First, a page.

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Mohammad Mohammadipour

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Can Money Buy Happiness?

Maybe more cash does make people happier. Especially salient are analyses done by University of Pennsylvania economists Daniel Sacks, Betsey Stevenson, and Justin Wolfers. In their updated 2010 study, “Subjective Well-Being, Income, Economic Development and Growth,” the three compare subjective well-being survey data from 140 countries with those countries' income and economic growth rates. The researchers find that within individual countries richer people are happier than poorer; people in richer countries are happier than people in poorer countries; and over time increased economic growth leads to increased happiness. “These results together suggest that measured subjective well-being grows hand in hand with material living standards,” they conclude..

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    Feb 7 2013: Let's look at Maslow's Hirearchy of needs and satisfaction to determine the answer. First is physiological needs (food, water, clean air, etc.). So on the first level yes money can buy those things. Second stage is Safety needs (housing, clothes, etc.), and money can buy those as well. Third is love and belonging. I think in some cases money can buy this because being in a relationship is expensive and more people will be inclined to hang around you and include you if you can bring money and goods to the table(look at celebs and their friendship rings if you disagree). So, I'd say about 50/50 on this one. Fourth is Esteem. This is tricky because having money does increase self-esteem (this is a proven fact with research studies), but this also has to do with personality so I would say 75/25 money is included in this. Lastly is self-transcendence (go beyond one's ideal self, more of a spiritual thing and very difficult to achieve.) This one has nothing to do with money at all and all has to do with a person. I would say people feel happy when 3 of these things are full so when looking at this I think money can buy 4 of the 5 things in here. So in conclusion, yes money can buy happiness, but it cannot buy complete satisfaction with one's self.
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      Feb 7 2013: i think you are oversimplifying the maslow hierarchy. the 4th stage is not "esteem", but more than that: it is status, recognition, fame, prestige, and attention as well as strength, competence, mastery, self-confidence, independence, and freedom, as wikipedia lists. many of those are heavily dependent on money. either directly, or through the time required to achieve these, time that could be spent on earning money.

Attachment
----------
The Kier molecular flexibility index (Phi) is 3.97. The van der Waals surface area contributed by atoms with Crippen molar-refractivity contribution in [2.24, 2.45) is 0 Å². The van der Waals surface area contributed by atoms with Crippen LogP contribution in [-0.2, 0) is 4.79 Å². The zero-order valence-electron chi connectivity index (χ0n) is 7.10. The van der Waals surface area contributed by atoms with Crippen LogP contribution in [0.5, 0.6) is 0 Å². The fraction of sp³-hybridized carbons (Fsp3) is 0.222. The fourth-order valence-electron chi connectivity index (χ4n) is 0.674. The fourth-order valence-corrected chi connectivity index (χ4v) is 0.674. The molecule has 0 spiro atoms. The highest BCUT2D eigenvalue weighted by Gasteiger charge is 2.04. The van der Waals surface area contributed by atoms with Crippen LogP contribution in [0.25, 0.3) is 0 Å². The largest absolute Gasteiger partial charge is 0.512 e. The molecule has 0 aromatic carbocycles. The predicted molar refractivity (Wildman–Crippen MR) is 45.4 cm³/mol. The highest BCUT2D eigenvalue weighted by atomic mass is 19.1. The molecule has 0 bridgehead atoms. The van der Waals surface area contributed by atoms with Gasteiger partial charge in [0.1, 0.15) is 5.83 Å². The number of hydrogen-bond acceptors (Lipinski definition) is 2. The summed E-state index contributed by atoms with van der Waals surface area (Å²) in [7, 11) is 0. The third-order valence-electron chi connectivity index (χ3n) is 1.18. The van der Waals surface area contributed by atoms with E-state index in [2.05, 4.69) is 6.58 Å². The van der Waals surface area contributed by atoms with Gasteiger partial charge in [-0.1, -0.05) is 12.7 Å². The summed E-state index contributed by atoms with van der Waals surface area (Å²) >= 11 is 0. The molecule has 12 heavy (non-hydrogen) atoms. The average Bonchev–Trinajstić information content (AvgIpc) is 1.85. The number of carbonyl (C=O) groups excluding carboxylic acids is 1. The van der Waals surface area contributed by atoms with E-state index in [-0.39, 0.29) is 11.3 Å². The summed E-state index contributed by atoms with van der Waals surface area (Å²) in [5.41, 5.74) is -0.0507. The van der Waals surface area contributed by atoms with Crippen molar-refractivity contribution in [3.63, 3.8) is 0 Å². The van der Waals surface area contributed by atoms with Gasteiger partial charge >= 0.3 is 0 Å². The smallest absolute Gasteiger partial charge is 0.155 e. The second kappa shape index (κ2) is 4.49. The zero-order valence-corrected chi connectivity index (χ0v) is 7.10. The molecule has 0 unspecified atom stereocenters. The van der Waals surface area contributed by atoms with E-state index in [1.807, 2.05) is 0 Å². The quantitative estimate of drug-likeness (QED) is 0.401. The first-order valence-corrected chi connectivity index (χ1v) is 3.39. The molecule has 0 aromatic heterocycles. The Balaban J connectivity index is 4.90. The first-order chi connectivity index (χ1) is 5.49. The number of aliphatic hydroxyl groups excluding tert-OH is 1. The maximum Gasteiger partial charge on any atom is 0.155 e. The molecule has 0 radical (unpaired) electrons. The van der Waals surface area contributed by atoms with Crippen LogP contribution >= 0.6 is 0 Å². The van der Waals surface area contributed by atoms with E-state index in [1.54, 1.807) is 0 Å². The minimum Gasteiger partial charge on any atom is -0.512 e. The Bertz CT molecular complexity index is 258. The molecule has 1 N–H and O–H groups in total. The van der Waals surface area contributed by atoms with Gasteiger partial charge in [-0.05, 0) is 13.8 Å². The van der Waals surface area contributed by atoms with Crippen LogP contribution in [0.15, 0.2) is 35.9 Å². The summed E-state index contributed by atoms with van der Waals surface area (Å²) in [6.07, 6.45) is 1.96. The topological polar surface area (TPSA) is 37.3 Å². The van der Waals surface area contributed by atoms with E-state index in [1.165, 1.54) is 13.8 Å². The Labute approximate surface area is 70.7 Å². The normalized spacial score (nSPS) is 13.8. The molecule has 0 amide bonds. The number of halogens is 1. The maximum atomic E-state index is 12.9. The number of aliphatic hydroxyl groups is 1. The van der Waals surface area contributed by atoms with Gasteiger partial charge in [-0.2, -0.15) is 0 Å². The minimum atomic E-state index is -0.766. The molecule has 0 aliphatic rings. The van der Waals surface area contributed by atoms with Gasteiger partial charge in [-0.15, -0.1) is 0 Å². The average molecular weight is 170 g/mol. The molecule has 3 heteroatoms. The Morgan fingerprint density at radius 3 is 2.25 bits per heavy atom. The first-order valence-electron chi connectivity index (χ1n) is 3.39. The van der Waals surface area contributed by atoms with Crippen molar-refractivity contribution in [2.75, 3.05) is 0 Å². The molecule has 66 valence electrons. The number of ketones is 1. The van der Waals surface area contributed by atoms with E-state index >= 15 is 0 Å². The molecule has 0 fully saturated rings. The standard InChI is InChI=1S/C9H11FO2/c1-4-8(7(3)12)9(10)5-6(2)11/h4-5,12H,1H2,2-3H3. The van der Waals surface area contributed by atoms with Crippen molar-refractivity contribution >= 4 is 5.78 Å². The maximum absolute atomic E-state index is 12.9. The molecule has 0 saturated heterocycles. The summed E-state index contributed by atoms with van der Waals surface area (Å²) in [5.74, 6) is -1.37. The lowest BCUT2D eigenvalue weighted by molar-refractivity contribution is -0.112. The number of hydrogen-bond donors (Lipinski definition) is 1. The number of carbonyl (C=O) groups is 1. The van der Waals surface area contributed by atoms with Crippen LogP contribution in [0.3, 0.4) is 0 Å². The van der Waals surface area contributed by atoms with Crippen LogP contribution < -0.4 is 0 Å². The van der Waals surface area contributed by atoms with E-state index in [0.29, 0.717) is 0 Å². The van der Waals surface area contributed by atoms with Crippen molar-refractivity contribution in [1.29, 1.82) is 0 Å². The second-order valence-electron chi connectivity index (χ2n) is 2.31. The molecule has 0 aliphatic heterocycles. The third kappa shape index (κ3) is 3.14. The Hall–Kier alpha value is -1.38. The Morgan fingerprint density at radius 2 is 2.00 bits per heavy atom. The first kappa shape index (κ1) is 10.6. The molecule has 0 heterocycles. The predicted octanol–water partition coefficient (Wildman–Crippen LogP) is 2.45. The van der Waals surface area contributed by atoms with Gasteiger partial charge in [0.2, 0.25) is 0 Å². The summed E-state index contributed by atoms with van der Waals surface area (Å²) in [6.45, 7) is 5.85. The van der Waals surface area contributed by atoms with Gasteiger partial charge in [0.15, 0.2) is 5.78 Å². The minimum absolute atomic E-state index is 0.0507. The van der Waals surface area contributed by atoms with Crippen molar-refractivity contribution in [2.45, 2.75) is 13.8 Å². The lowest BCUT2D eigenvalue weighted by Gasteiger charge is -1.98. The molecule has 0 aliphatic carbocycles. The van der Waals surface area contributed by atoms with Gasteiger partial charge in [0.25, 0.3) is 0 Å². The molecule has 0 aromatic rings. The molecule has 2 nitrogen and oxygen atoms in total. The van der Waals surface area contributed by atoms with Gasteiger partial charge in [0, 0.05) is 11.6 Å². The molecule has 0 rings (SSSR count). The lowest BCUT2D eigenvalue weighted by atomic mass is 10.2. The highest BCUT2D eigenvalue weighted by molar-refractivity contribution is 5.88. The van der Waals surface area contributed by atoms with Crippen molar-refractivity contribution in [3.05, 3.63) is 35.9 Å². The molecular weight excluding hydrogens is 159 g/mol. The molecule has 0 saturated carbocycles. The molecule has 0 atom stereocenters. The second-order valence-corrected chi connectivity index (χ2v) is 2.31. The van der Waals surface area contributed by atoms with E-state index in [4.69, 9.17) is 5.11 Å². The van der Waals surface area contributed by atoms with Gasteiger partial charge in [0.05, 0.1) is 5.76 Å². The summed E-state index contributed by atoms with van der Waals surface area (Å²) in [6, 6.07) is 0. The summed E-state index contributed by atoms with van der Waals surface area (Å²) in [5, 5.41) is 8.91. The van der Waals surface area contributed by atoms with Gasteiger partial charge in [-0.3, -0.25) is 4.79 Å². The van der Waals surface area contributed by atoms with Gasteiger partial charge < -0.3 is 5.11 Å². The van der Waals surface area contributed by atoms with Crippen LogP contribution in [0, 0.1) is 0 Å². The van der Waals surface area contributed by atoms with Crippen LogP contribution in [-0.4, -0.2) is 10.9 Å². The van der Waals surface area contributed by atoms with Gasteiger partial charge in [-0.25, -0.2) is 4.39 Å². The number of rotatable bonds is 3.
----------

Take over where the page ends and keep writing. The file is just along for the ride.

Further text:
and the 5th stage may be expressed in paintings, pictures, or inventions, says wiki, but may i add discovery, creation of something worthwhile, something remarkable. this is directly money dependent in many ways. my previous example was james cameron, who spends huge sums on deep sea expeditions, for example recently visited the mariana trench.
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        Feb 8 2013: You are correct, I did just simplify it to make it more easily read, but that is the overview without the technical jargon, but you are right. When we look at this hirearchy money really can buy happiness and I think this is the best measurement of happiness we can find. I do not know how much you know about Maslow, but his research has impacted many fields in business leadership, psychology, and education just to name a few. This is the most accurate, scientific description of this emotion, and I think it proves money can make a person happier.
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          Feb 14 2013: Hi Eric
          Do you really think that money can buy happiness?..
          so, the richer you are, the happier you are.?...
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        Feb 14 2013: Yes I really do. my family has had times where we did not know where our next meal was coming from and the stress of that insecurity is unbelievable. Anyone who has been in that situation can understand and it is almost unbearable. Now, I am lucky enough to be a little more stable and that relaxed pressure is a completely different world. We can look at this hirearchy all we want, but real world is where it counts and money can relieve a lot of stress. Your worries are less, and instead of deciding how to pay for that box of ramen noodles you need, you can decide which video game to buy. I have a unique point of view because I have seen both sides of the situation and having money really raises your contentment and happiness.
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          Feb 15 2013: It doesn't sound, Eric, like you are saying that people with great material wealth are happier than those with less. It sounds like you are saying, rather, that having a certain amount of money so that you don't have to worry about food, shelter, and other vitals is necessary before you have the mental space to be happy.
    • Feb 9 2013: Eric, you stole my idea. About a year ago I wrote exactly what you said but in story-form and in russian;)

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